If an image consists of a coherent structure surrounded by a mass of random texture, the corresponding formal interpretation will be a disjoint regular subtree plus a lot of other generic nodes (with no regular subtrees hanging from them) – which means one object plus a lot of stuff that isn’t part of any object. Of course, this corresponds exactly to the intuitive interpretation of ‘? gure plus background. ’ Figure 3 shows a computational example. Some consequences of the object de? nition This de? ition of objects has several obvious consequences, all of which neatly match everyday intuitions about objects. Figure 2 gives illustrations, including explicit schematic diagrams of the corresponding trees, showing how disjoints form and dissolve when spatial relations change. (a) When a coherent object breaks in two, with the two parts taking on a generic relationship – for example, http://tics. trends. com TRENDS in Cognitive Sciences Fig. 4. A ? gure due to Jose L. Marroquin (reproduced from ). How many objects are there? randomly skewed – then the new con? uration will be cognized as two objects. This new generic relation becomes a disjoint, replacing the node that previously sat at the top of the entire tree (Fig. 2a). (b) When two distinct objects are af? xed to each other in a non-accidental way, they become cognized as one object (Fig. 2b). (c) Different ways of subjectively organizing the scene can lead to different ‘objects’ (Fig. 2c). This phenomenon, beautifully illustrated by a multistable ? gure due to Marroquin (Fig. 4), epitomizes the subjective nature of object organization. The objects in Marroquin’s ? ure are not ‘real’; they are ephemeral elements of our interpretation – I would argue, disjoint regular subtrees ? uidly changing as the overall tree is continually reorganized. The same is equally true for everyday objects like chairs and pencils, no matter how stable their interpretation trees are by contrast. An additional, more subtle, prediction stems from the degree-of-objecthood measure. It is well known that objects exhibit several attentional effects, for example a response-time bene? t that accrues to certain comparisons within their borders [32,33].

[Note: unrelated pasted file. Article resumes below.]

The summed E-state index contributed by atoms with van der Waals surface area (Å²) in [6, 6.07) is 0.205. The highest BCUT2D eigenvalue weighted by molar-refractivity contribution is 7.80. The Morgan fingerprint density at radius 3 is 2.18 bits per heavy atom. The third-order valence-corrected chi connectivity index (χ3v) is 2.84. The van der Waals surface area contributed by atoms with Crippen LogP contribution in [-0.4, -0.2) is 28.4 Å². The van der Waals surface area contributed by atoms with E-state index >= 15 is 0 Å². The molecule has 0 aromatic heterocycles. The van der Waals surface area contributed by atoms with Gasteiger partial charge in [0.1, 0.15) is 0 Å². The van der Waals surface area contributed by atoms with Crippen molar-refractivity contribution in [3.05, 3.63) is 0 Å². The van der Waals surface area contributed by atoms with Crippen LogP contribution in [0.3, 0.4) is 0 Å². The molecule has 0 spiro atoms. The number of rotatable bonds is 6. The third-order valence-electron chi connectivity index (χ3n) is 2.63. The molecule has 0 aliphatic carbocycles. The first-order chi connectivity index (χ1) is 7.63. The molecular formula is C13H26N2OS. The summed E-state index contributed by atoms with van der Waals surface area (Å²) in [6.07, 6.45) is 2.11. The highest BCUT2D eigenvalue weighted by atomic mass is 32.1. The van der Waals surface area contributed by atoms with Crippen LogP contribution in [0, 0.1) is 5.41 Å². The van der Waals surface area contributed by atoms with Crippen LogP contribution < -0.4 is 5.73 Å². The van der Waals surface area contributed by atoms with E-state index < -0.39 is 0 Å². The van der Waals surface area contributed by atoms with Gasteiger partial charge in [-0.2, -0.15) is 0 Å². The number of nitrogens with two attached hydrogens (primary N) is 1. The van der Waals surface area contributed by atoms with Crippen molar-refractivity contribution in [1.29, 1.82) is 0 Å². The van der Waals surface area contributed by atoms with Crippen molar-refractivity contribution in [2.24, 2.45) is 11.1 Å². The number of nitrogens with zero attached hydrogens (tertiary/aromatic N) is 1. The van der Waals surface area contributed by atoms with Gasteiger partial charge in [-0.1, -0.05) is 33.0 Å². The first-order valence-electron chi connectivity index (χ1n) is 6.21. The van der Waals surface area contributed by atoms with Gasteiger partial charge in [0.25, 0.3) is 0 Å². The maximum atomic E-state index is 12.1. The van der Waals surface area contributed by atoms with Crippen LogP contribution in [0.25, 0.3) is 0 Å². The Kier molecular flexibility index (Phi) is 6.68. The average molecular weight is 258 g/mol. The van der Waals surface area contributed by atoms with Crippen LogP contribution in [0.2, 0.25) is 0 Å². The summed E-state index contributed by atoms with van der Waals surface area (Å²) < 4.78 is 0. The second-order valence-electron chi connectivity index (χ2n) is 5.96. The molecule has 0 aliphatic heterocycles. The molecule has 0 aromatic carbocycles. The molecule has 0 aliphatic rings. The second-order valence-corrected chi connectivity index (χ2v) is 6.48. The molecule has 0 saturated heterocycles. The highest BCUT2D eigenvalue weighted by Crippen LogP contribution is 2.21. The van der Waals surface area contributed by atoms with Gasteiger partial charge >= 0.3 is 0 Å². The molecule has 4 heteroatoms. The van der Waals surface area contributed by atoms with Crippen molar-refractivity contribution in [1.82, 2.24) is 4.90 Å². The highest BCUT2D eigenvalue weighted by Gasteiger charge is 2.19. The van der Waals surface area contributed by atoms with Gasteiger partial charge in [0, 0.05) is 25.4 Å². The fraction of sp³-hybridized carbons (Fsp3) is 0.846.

If the reasoning given above is correct, such object bene? ts should increase monotonically with the difference in regularity between a subtree and its parent node. Recent experiments in my laboratory  have con? rmed this prediction in detail: the object bene? t increases steadily with the degree of regularity of a line con? guration. Regularity induces objecthood. 256 Opinion TRENDS in Cognitive Sciences Vol. 7 No. 6 June 2003 Conclusion Objects cannot be adequately de? ned by any simple physical property, nor even any simple perceptual property; they require a more abstract de? nition.